Defying EU, Poland names new acting Supreme Court chief

President of Poland Andrzej Duda said he would veto a law proposed by the ruling Law and Justice (PiS) party that would benefit bigger parties such as PiS and its main opposition grouping in European Parliament elections in 2019. [Toms Kalinins/EPA/EFE]

Poland’s presidency on Tuesday (11 September) named a new acting head of the Supreme Court as Warsaw presses ahead with an overhaul of its judiciary that critics, including the EU, say undermines the rule of law in the ex-communist state.

Brussels, Poland’s opposition parties and rights groups claim a raft of different reforms introduced by Poland’s ruling Law and Justice (PiS) party amount to political interference in the judiciary.

Poland threatens to ignore rulings of EU’s top court

The European Court of Justice (CJEU) is investigating if the recently adopted legislation on the retirement age of Polish Supreme Court judges complies with EU law, but a top Polish official has hinted that the country might ignore future ECJ rulings in this matter.

Among the reforms is a reduction in the retirement age for judges from 70 to 65.

It affects 27 of the Supreme Court’s sitting 73 judges, including chief justice Malgorzata Gersdorf, who was appointed in 2014 and is now aged 65.

She has refused to step aside, insisting that, under the constitution, her term runs until 2020.

Ignoring her objections, President Andrzej Duda’s office on Tuesday named Dariusz Zawistowski as the court’s new acting chief.

The outgoing judges were given the option of asking the president to prolong their terms and Duda’s office said on Tuesday that five could indeed stay on.

Last month, the Supreme Court said it was suspending the forced early retirement until the European Court of Justice could weigh in on the matter.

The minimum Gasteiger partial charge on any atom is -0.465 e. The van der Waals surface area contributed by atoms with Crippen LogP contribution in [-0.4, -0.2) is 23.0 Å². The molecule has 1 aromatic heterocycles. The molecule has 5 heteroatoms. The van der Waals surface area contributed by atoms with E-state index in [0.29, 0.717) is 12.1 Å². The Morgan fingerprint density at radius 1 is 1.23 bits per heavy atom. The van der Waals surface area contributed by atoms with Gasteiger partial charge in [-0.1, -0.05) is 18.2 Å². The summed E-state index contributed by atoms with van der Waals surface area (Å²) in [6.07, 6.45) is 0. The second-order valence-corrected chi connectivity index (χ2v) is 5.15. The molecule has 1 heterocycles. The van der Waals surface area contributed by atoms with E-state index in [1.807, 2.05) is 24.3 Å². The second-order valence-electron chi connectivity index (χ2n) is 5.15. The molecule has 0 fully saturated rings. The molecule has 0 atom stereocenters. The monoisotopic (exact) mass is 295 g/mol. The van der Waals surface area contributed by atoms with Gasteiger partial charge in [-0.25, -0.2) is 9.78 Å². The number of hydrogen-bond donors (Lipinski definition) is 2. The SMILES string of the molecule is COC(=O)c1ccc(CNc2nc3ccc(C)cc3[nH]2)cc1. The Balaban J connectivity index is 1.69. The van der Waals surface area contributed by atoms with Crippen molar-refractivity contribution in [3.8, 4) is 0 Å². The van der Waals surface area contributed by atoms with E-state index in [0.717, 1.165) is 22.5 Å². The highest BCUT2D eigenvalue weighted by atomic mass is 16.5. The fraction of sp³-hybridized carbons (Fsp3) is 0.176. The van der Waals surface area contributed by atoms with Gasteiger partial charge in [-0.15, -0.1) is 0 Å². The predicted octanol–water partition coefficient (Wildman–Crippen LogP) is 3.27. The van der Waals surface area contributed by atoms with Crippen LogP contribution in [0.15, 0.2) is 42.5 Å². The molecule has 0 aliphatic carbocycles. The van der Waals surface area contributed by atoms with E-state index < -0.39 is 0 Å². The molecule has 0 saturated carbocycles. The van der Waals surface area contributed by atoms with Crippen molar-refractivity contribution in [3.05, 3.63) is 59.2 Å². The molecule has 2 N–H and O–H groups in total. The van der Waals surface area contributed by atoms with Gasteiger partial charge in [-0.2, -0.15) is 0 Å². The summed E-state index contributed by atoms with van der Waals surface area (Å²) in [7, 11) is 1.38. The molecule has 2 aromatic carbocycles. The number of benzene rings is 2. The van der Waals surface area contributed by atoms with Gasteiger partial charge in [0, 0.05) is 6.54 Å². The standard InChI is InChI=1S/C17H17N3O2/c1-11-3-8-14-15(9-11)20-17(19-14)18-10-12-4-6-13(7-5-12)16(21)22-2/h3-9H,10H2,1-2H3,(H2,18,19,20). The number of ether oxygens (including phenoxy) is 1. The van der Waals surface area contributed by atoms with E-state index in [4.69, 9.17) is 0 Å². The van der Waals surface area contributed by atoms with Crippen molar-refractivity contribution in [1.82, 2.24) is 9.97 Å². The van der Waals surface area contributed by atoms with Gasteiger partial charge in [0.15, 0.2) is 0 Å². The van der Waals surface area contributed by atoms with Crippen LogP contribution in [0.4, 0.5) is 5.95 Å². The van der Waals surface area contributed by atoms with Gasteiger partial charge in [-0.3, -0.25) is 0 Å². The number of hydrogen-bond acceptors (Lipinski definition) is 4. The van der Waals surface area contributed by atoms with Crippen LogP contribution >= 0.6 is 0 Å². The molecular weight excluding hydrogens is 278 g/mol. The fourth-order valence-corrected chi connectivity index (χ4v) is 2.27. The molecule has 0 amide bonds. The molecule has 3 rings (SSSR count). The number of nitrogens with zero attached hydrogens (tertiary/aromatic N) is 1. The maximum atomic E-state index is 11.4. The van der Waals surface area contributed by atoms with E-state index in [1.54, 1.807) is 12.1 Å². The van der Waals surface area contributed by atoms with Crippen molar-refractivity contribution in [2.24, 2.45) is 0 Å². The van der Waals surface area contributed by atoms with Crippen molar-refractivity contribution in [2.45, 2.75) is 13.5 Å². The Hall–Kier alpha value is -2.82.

But Duda’s office responded by saying the suspension had no legal basis.

The reforms have put the PiS, which came into power in late 2015, at loggerheads with Brussels, which triggered Article Seven proceedings against the country in December in a move that could eventually see Warsaw’s EU voting rights suspended.

Brussels triggers unprecedented action against Poland

European Commission Vice-President Frans Timmermans announced with a 04:13am tweet that the EU executive had activated Article 7 of the Lisbon Treaty against Poland, due to “a risk of serious breach of of the rule of law”.

And in July, Brussels launched so-called infringement proceedings against Warsaw, which could result in fines.

Commission starts procedure against Poland over Supreme Court overhaul

The European Commission formally notified Poland on Monday (July 2) that it had initiated infringement proceedings against the country because of the controversial Supreme Court Act, but gave the Polish authorities one month to answer.

The PiS insists the judicial changes tackle corruption and overhaul a judicial system still haunted by Poland’s communist era.

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